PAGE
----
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Living the suite life

April 19th, 2007

My Easter break afforded me a rare opportunity. I scored a suite ticket to a Buffalo Bandits indoor lacrosse game. However, it wasn’t all it was cracked up to be.

All sporting events have a certain electricity to them, but the National Lacrosse League provides a slightly more electric product.

Unlike most major sports, the NLL allows for music and PA announcing to take place during play. Announcers are able to give play-by-play or make fun of the away team. With the involvement from the announcers, fans are able to be very included in the game. Especially at an NLL game, sitting down with the rest of the fans gives you the whole experience. You lose the game day electricity when you are sitting in a separate room.

Sitting up in a suite did not give me the same experience as I would have had if I were sitting in the general admission seats.

Suites are cute little extensions of an arena complete with waiters, televisions and private bathrooms. But where is the fun? You pay double the price of a lower bowl ticket for seats that are 10 feet from being qualified as nose bleeds.

Aside from not waiting for the bathroom, there are no great advantages to a suite. If you want to order food, be prepared to spend more than you already do at a game since the arena staff seems to think when you walk into a suite you lose all control of spending. I know, I jump at the opportunity to spend over $ 20 on chicken fingers that serve three to four people.

The point of going to a game is to be amongst fellow fans, not separated by glass like an exhibit at the zoo. Even if the guy behind you, who is on his eighth Labatt Blue, is trying to read your program there is nothing better than jumping out of your seat and celebrating with the strange people sitting around you.

Ask yourself a question – would you rather have been tucked in a suite or in the stands of Yankee Stadium when every fan was asking Pedro if he knew who his daddy was? Maybe you would rather be in a suite than amongst the faithful fans that have come out for a mid-November Browns-Steelers match up?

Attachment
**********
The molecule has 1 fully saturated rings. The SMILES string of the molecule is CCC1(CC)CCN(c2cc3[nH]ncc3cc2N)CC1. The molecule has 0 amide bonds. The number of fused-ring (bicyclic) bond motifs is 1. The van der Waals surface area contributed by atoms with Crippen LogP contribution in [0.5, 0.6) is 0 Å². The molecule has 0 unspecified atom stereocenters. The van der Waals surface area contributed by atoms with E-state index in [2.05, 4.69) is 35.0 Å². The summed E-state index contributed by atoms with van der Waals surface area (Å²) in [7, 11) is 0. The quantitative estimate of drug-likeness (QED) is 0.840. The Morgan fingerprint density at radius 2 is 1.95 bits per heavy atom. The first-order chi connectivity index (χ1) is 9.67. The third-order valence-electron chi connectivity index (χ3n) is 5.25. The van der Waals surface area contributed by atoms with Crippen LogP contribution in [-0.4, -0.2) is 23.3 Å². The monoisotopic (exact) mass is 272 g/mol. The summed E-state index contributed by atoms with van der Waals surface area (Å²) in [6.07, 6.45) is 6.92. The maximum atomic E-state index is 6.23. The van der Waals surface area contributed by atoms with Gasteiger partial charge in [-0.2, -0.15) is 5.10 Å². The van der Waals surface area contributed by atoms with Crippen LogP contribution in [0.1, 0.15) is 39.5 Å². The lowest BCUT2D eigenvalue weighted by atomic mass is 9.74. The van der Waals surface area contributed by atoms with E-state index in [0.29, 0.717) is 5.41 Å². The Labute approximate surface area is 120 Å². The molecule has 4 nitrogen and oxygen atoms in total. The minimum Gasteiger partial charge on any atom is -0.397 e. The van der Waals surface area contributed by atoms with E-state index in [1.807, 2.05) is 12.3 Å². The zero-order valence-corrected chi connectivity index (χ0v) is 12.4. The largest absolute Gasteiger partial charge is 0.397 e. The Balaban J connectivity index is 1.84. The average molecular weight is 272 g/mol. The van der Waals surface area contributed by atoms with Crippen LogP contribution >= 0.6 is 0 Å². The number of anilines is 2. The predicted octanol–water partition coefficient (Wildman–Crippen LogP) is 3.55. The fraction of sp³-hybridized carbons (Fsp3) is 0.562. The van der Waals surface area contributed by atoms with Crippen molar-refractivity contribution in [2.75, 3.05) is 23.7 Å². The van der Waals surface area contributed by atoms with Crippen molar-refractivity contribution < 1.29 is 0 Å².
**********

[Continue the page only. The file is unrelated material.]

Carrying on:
That last question may be more or less attractive in the eye of the beholder, but there are two different worlds in a stadium.

Regardless of the section you are in, there are thousands of your peers cheering on your hometown team in hopes there may be a victory when the clock reads zero. When the playoffs roll around there is even more vigor amongst the fans since there is no guarantee how long your team will last.

However, you get no game day experience in a suite. Unless you reach around your protective glass barrier to the suite next door, there is no celebrating with the rest of the crowd. Another part of being at the game is rooting against the opposing fans that made the trip. Unfortunately in a suite you can’t root against opposing fans.

Realistically if you wanted to sit in an easy chair and drink with your pinky up, you could have stayed home and saved enough to go and actually experience the game.

If anything, your home offers the same comforts of a suite, maybe more. You have a private bathroom, no wait for food and no traffic to deal with when the game is over. Of course you then have to deal with color commentators talking over the action of the game.

The term spectator sport applies to the people in the stadium with you. When you are separated from them you don’t really get the spectator’s experience. To me, spending more money on seats that aren’t the best in the house for a few extra amenities is not worth forgoing the best part of paying for a ticket to the game.